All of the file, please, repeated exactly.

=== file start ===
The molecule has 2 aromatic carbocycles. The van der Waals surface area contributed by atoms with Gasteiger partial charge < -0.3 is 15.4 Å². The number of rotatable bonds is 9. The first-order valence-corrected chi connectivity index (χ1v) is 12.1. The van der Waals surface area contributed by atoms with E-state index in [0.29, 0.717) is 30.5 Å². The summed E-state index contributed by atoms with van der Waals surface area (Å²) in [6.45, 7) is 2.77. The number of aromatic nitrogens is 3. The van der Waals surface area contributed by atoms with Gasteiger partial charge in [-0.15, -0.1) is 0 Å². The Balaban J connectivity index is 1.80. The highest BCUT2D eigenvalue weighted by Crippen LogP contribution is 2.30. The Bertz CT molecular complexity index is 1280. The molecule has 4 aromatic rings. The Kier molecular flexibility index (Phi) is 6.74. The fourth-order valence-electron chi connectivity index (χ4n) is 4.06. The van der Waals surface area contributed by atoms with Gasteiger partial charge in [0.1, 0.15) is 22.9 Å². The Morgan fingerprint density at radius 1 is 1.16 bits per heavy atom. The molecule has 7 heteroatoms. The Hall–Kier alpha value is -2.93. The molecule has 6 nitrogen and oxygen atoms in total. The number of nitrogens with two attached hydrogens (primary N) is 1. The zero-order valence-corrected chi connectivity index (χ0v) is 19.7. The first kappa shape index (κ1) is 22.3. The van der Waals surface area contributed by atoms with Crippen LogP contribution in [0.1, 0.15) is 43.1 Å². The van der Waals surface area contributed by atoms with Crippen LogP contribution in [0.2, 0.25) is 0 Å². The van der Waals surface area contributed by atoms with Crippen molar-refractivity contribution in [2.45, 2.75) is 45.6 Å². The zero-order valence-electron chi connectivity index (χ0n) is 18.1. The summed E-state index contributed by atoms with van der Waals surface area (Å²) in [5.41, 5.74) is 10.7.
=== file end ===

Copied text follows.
The molecule has 2 aromatic carbocycles. The van der Waals surface area contributed by atoms with Gasteiger partial charge < -0.3 is 15.4 Å². The number of rotatable bonds is 9. The first-order valence-corrected chi connectivity index (χ1v) is 12.1. The van der Waals surface area contributed by atoms with E-state index in [0.29, 0.717) is 30.5 Å². The summed E-state index contributed by atoms with van der Waals surface area (Å²) in [6.45, 7) is 2.77. The number of aromatic nitrogens is 3. The van der Waals surface area contributed by atoms with Gasteiger partial charge in [-0.15, -0.1) is 0 Å². The Balaban J connectivity index is 1.80. The highest BCUT2D eigenvalue weighted by Crippen LogP contribution is 2.30. The Bertz CT molecular complexity index is 1280. The molecule has 4 aromatic rings. The Kier molecular flexibility index (Phi) is 6.74. The fourth-order valence-electron chi connectivity index (χ4n) is 4.06. The van der Waals surface area contributed by atoms with Gasteiger partial charge in [0.1, 0.15) is 22.9 Å². The Morgan fingerprint density at radius 1 is 1.16 bits per heavy atom. The molecule has 7 heteroatoms. The Hall–Kier alpha value is -2.93. The molecule has 6 nitrogen and oxygen atoms in total. The number of nitrogens with two attached hydrogens (primary N) is 1. The zero-order valence-corrected chi connectivity index (χ0v) is 19.7. The first kappa shape index (κ1) is 22.3. The van der Waals surface area contributed by atoms with Crippen LogP contribution in [0.1, 0.15) is 43.1 Å². The van der Waals surface area contributed by atoms with Crippen LogP contribution in [0.2, 0.25) is 0 Å². The van der Waals surface area contributed by atoms with Crippen molar-refractivity contribution in [2.45, 2.75) is 45.6 Å². The zero-order valence-electron chi connectivity index (χ0n) is 18.1. The summed E-state index contributed by atoms with van der Waals surface area (Å²) in [5.41, 5.74) is 10.7.